It’s very nostalgic when driving through the country, to see split rail fences marking the boundaries between pastures, hayfields, and gardens. Poet Robert Frost wrote,” good fences make good neighbors,” meaning that it is important to establish good boundaries between neighbors and to have mutual respect for those established boundaries.
When we lived on the farm, a neighbor less than a mile up the road bought a nanny goat and her kid from the livestock market. A couple of days later, the nanny showed up at our place. The owners came and took her back and a couple of days later, there she was again. She would climb the support post in the corner of the rail fence and just amble on down the road to our place. It wasn’t that we had a problem with her coming to our place, but she was a problem to her owners since she was unable to respect the boundaries set forth for her and they could not keep her in. So unfortunately, on that Friday she went back to the market.
I remember the hedge across the front and side property line of Grandma and Grandad’s little house on Rose St. It was only about 30 inches tall, but it was a clear visual boundary separating the grass in the lawn from sidewalk foot traffic on the front and the neighbor’s yard next door. There was no gate, just an opening where the step down on to the front walk lead to the porch.
In life and in relationships and yes, even in ministry, it is important to establish good healthy boundaries while still having opportunities for openness. To be able to have relationships while still having independence. Setting boundaries means to have mutual respect for the feelings, wishes, rights, or traditions of others. Without boundaries we can lose our sense of self and feel like we have no control over our lives. If we are “people pleasers” we find it very hard to say NO. It can be overwhelming, leaving us feeling drained and hopeless.
Our happiness can’t depend on the mood or attitude of someone else. Our self-esteem can’t be bolstered by always feeling as if someone needs us. Our emotional needs can’t be met by others. Our emotional and spiritual strength must come from our relationship with Christ and understanding who we are in Him.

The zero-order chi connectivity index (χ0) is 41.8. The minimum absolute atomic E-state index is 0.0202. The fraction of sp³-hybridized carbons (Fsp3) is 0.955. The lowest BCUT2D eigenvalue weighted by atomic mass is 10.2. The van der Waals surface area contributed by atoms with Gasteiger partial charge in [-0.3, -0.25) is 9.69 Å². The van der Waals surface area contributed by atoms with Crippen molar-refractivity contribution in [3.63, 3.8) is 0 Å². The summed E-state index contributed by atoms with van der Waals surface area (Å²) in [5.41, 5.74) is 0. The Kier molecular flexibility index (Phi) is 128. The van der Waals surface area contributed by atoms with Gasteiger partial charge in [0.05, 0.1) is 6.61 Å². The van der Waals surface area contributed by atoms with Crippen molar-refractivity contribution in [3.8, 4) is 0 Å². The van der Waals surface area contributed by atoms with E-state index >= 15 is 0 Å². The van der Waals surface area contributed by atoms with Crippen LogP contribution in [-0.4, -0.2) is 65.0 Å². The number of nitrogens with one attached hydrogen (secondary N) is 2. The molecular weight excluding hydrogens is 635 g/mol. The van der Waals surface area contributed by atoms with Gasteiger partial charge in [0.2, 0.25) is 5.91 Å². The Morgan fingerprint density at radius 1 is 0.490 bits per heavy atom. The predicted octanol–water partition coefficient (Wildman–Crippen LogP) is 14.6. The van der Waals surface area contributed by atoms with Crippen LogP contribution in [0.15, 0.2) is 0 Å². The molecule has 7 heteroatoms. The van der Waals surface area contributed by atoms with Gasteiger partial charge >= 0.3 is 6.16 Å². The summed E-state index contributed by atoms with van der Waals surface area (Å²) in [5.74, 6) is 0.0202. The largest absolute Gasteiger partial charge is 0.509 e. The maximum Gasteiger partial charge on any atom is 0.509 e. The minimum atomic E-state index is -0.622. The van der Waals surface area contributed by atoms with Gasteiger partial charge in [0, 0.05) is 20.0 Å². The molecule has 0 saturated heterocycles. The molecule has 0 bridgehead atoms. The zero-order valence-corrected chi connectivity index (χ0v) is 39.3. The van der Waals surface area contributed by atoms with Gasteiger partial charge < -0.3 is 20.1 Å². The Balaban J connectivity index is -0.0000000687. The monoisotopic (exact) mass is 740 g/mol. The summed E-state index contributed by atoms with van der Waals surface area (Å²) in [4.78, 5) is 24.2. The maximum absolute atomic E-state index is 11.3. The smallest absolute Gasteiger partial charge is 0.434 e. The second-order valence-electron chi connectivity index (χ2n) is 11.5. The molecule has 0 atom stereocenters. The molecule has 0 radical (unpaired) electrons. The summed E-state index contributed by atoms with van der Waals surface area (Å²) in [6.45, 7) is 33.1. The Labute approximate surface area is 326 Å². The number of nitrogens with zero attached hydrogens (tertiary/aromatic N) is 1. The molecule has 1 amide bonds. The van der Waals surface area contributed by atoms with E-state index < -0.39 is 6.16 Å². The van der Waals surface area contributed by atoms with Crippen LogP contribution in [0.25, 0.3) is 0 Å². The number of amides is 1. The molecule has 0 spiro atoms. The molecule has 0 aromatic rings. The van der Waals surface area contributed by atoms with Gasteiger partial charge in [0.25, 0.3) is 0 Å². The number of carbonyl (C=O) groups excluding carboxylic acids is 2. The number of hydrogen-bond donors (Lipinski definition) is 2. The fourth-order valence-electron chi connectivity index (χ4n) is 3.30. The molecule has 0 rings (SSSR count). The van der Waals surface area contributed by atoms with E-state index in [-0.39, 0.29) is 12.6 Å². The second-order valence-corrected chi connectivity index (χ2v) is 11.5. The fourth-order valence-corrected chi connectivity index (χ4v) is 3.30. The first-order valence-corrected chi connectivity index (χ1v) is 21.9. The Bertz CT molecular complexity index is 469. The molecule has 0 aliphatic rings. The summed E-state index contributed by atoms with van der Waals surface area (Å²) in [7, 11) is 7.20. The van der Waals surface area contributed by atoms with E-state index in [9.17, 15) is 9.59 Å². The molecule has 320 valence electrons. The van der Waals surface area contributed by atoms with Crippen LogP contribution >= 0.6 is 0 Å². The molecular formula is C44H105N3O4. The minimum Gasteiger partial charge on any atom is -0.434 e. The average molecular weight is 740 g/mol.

Benjamin Franklin said, “Love your neighbor yet don’t pull down your hedge.” It is not always easy to establish boundaries in relationships where there have been none. It takes emotional maturity from both sides to honor boundaries without becoming offended. Unfortunately, sometimes, as was the case with the nanny goat, it may mean cutting ties with relationships that hold us back to enable us to move on in the journey that God has planned for us.
Scripture tells us to … love the Lord your God with all your heart, all your soul, all your mind, and all your strength.’ The second is equally important: ‘Love your neighbor as yourself.’ No other commandment is greater than these.” Mark 12:30-31
Put God first. Love Him wholly and completely. Give yourself over to His never-failing, unconditional love. Love yourself enough to set boundaries. Love your neighbor enough to respect theirs. And in all relationships, remember the words found in 1 Corinthians 13:4-7.
Love is patient and kind. Love is not jealous or boastful or proud or rude. It does not demand its own way. It is not irritable, and it keeps no record of being wronged. It does not rejoice about injustice but rejoices whenever the truth wins out. Love never gives up, never loses faith, is always hopeful, and endures through every circumstance. 1 Corinthians 13:4-7 NLT
Darlene Shelton 8-9-22